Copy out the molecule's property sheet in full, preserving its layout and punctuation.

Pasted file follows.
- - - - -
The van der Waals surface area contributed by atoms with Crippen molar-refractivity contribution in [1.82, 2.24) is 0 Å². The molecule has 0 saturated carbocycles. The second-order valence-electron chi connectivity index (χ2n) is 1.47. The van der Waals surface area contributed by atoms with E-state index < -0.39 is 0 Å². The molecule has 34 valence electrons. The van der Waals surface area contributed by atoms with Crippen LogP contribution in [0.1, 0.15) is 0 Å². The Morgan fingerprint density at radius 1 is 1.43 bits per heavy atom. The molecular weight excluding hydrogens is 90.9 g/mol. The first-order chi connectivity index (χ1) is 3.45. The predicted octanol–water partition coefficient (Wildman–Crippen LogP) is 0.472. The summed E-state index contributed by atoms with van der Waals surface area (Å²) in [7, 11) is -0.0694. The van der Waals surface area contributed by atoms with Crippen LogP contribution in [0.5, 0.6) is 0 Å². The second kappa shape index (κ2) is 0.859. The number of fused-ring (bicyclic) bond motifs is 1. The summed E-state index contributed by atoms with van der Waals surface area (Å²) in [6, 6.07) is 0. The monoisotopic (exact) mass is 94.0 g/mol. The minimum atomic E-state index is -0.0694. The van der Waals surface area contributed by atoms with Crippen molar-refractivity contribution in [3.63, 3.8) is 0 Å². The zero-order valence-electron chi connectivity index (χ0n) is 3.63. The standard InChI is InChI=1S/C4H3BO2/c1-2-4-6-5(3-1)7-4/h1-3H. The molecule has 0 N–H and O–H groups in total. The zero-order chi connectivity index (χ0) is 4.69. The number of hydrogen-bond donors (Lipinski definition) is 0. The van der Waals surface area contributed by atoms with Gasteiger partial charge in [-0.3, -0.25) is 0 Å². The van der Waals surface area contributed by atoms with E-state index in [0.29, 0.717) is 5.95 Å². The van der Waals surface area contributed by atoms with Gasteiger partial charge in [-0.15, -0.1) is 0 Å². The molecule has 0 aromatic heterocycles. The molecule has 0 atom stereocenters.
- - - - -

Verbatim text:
The van der Waals surface area contributed by atoms with Crippen molar-refractivity contribution in [1.82, 2.24) is 0 Å². The molecule has 0 saturated carbocycles. The second-order valence-electron chi connectivity index (χ2n) is 1.47. The van der Waals surface area contributed by atoms with E-state index < -0.39 is 0 Å². The molecule has 34 valence electrons. The van der Waals surface area contributed by atoms with Crippen LogP contribution in [0.1, 0.15) is 0 Å². The Morgan fingerprint density at radius 1 is 1.43 bits per heavy atom. The molecular weight excluding hydrogens is 90.9 g/mol. The first-order chi connectivity index (χ1) is 3.45. The predicted octanol–water partition coefficient (Wildman–Crippen LogP) is 0.472. The summed E-state index contributed by atoms with van der Waals surface area (Å²) in [7, 11) is -0.0694. The van der Waals surface area contributed by atoms with Crippen LogP contribution in [0.5, 0.6) is 0 Å². The second kappa shape index (κ2) is 0.859. The number of fused-ring (bicyclic) bond motifs is 1. The summed E-state index contributed by atoms with van der Waals surface area (Å²) in [6, 6.07) is 0. The monoisotopic (exact) mass is 94.0 g/mol. The minimum atomic E-state index is -0.0694. The van der Waals surface area contributed by atoms with Crippen molar-refractivity contribution in [3.63, 3.8) is 0 Å². The zero-order valence-electron chi connectivity index (χ0n) is 3.63. The standard InChI is InChI=1S/C4H3BO2/c1-2-4-6-5(3-1)7-4/h1-3H. The molecule has 0 N–H and O–H groups in total. The zero-order chi connectivity index (χ0) is 4.69. The number of hydrogen-bond donors (Lipinski definition) is 0. The van der Waals surface area contributed by atoms with Gasteiger partial charge in [-0.3, -0.25) is 0 Å². The van der Waals surface area contributed by atoms with E-state index in [0.29, 0.717) is 5.95 Å². The van der Waals surface area contributed by atoms with Gasteiger partial charge in [-0.15, -0.1) is 0 Å². The molecule has 0 aromatic heterocycles. The molecule has 0 atom stereocenters.